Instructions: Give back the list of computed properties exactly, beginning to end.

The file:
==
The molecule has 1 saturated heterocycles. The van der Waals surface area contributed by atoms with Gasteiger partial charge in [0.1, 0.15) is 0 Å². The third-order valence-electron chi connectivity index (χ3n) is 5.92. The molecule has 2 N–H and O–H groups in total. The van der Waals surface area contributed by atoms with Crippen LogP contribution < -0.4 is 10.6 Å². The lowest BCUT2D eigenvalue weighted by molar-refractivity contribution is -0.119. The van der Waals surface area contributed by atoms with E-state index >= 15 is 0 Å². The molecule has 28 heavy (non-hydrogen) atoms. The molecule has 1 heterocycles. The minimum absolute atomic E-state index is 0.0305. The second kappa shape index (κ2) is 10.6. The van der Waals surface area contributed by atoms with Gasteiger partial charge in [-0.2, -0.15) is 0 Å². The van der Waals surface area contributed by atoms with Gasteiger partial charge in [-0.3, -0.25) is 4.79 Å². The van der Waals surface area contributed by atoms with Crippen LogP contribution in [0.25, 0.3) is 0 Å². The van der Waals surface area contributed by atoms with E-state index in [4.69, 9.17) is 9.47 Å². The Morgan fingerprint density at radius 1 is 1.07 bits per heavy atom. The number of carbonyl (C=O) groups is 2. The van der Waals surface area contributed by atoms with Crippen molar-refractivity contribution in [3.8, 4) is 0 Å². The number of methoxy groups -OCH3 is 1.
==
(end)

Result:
The molecule has 1 saturated heterocycles. The van der Waals surface area contributed by atoms with Gasteiger partial charge in [0.1, 0.15) is 0 Å². The third-order valence-electron chi connectivity index (χ3n) is 5.92. The molecule has 2 N–H and O–H groups in total. The van der Waals surface area contributed by atoms with Crippen LogP contribution < -0.4 is 10.6 Å². The lowest BCUT2D eigenvalue weighted by molar-refractivity contribution is -0.119. The van der Waals surface area contributed by atoms with E-state index >= 15 is 0 Å². The molecule has 28 heavy (non-hydrogen) atoms. The molecule has 1 heterocycles. The minimum absolute atomic E-state index is 0.0305. The second kappa shape index (κ2) is 10.6. The van der Waals surface area contributed by atoms with Gasteiger partial charge in [-0.2, -0.15) is 0 Å². The van der Waals surface area contributed by atoms with Gasteiger partial charge in [-0.3, -0.25) is 4.79 Å². The van der Waals surface area contributed by atoms with Crippen LogP contribution in [0.25, 0.3) is 0 Å². The van der Waals surface area contributed by atoms with E-state index in [4.69, 9.17) is 9.47 Å². The Morgan fingerprint density at radius 1 is 1.07 bits per heavy atom. The number of carbonyl (C=O) groups is 2. The van der Waals surface area contributed by atoms with Crippen molar-refractivity contribution in [3.8, 4) is 0 Å². The number of methoxy groups -OCH3 is 1.